Rosemary makes a tasty addition to many savoury dishes. My favourite is a rub of salt and crushed fresh rosemary leaves put on potatoes before roasting but it’s also lovely with lamb and even with citrus based desserts. Rosemary was probably introduced to the U.K. in Roman times and it is reported in Banckes’s herbal (1525) as a plant with a remarkable range of reported uses: “take the flowres and make powder therof and bynde it to the ryght arme in a lynen clothe, and it shall make the lyght and mery… Also take the flowres and put them in a chest amonge youre clothes or amonge bokes and moughtes shall not hurte them…. Also boyle the leves in whyte wyne and wasshe thy face therwith…thou shall have a fayre face. Also put the leves under thy beddes heed, and thou shalbe delyvered of all evyll dremes…. Also take the leves and put them into a vessel of wyne…yf thou sell that wyne, thou shall have good lucke and spede in the sale…. Also make the a box of the wood and smell to it and it shall preserne [preserve] thy youthe. Also put therof in thy doores or in thy howse and thou shalbe without daunger of Adders and other venymous serpentes. Also make the a barell therof and drynke thou of the drynke that standeth therin and thou nedes to fere no poyson that shall hurte ye, and yf thou set it in thy garden kepe it honestly for it is moche profytable….” Continue reading
Wine corks. Composite (upper), cut (lower) (Photo A. Culham)
It’s decided, 2017 is the year I finally contribute to this fine festive botanical blogging tradition. But what should I write about? Holly? Ivy? All the usual suspects have already been covered –and excellently to boot. Maybe a glass of wine would help me mull the problem over. As I open the bottle the answer is in my hand. Cork! Whether it is a stopping the bottle of red enjoyed with Christmas dinner or shooting out of the champagne on New Year’s Eve, where would we be without it?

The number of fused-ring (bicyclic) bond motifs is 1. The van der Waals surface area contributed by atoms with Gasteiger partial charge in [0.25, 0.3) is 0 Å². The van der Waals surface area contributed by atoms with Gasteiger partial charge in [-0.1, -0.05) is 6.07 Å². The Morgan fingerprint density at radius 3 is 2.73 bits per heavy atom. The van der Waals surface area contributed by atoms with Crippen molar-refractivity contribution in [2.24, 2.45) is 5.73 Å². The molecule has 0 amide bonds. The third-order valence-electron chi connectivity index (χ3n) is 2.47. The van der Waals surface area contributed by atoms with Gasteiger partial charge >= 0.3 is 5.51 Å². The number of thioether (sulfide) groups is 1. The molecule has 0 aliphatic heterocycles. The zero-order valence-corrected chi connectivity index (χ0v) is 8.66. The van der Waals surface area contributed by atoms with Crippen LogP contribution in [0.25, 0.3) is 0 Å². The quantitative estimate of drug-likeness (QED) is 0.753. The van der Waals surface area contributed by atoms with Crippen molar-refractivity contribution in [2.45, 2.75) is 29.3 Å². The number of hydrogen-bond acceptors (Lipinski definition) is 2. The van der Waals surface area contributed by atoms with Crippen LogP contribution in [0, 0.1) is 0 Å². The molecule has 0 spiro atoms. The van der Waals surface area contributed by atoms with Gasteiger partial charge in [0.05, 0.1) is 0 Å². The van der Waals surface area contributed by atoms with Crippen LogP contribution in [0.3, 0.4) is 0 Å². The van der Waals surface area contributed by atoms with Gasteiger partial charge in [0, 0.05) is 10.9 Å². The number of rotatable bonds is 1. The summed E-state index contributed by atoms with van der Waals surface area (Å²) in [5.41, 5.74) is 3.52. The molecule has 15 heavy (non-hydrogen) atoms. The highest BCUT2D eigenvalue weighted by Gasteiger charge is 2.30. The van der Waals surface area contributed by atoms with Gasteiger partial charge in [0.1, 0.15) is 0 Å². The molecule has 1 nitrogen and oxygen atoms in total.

Christmas day at the North Pole is dark. In Inuit Nunangat, the Inuit homelands of Canada, the Arctic Circle (66.6 degrees), marks the latitude where the noon sun is just visible on December 21st, the northern winter solstice. The sun rises above the horizon for about 2 hours. On Christmas day in Iqaluit, day length will be 4 hours and 22 minutes.
Photo 1. Lighted qulliqs tended by Inuk women in Pond Inlet (left) and Cape Dorset (right), with traditional and modern lamp wicks
Christmas gift tags from Gallery Oldham collection.
The Winter Solstice has been celebrated in many cultures for thousands of years. In our northern latitudes evergreens show how life continues even in the depths of winter.
In pre-Christian times evergreen boughs were hung in winter to encourage the return of the sun gods. Christians preferred holly with the red berries representing the blood of Christ amid eternally green leaves. Continue reading
by Wildfeuer (own work) [GDFL + CC BY 2.5] via wikimedia commons
The genus Kalanchoe
(the preferred pronunciation is kal-un-KOH-ee(1)
) belongs to the Crassulaceae family. Like other members of this family, such as Aeonium, Crassula, Echeveria
and Sedum, Kalanchoes
tend to be succulent evergreen perennials, come from arid environments and make popular houseplants. Continue reading